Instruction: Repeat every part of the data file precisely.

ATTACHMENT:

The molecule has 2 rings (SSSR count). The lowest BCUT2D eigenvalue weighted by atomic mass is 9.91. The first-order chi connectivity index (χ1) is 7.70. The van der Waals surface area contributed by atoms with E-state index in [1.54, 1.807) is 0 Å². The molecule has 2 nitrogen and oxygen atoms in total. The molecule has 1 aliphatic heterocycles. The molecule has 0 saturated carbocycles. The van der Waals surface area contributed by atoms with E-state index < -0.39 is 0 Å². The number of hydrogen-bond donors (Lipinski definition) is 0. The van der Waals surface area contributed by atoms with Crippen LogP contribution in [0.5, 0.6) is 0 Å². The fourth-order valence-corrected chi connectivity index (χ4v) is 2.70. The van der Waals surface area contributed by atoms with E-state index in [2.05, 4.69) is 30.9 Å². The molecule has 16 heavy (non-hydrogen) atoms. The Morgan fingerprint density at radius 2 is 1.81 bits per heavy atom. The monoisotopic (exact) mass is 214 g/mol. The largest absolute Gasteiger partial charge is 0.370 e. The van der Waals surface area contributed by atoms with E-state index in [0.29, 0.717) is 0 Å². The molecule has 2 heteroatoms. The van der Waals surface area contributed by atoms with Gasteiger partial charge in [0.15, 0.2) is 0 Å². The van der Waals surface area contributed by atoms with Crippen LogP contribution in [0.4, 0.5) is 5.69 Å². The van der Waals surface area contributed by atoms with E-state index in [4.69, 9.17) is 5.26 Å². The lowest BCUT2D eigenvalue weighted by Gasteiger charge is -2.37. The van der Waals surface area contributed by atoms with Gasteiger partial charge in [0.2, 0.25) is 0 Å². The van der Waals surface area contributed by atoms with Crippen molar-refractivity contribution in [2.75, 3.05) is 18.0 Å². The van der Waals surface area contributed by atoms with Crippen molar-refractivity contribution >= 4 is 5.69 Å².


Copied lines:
The molecule has 2 rings (SSSR count). The lowest BCUT2D eigenvalue weighted by atomic mass is 9.91. The first-order chi connectivity index (χ1) is 7.70. The van der Waals surface area contributed by atoms with E-state index in [1.54, 1.807) is 0 Å². The molecule has 2 nitrogen and oxygen atoms in total. The molecule has 1 aliphatic heterocycles. The molecule has 0 saturated carbocycles. The van der Waals surface area contributed by atoms with E-state index < -0.39 is 0 Å². The number of hydrogen-bond donors (Lipinski definition) is 0. The van der Waals surface area contributed by atoms with Crippen LogP contribution in [0.5, 0.6) is 0 Å². The fourth-order valence-corrected chi connectivity index (χ4v) is 2.70. The van der Waals surface area contributed by atoms with E-state index in [2.05, 4.69) is 30.9 Å². The molecule has 16 heavy (non-hydrogen) atoms. The Morgan fingerprint density at radius 2 is 1.81 bits per heavy atom. The monoisotopic (exact) mass is 214 g/mol. The largest absolute Gasteiger partial charge is 0.370 e. The van der Waals surface area contributed by atoms with E-state index in [0.29, 0.717) is 0 Å². The molecule has 2 heteroatoms. The van der Waals surface area contributed by atoms with Gasteiger partial charge in [0.15, 0.2) is 0 Å². The van der Waals surface area contributed by atoms with Crippen LogP contribution in [0.4, 0.5) is 5.69 Å². The van der Waals surface area contributed by atoms with E-state index in [4.69, 9.17) is 5.26 Å². The lowest BCUT2D eigenvalue weighted by Gasteiger charge is -2.37. The van der Waals surface area contributed by atoms with Gasteiger partial charge in [0.2, 0.25) is 0 Å². The van der Waals surface area contributed by atoms with Crippen molar-refractivity contribution in [2.75, 3.05) is 18.0 Å². The van der Waals surface area contributed by atoms with Crippen molar-refractivity contribution >= 4 is 5.69 Å².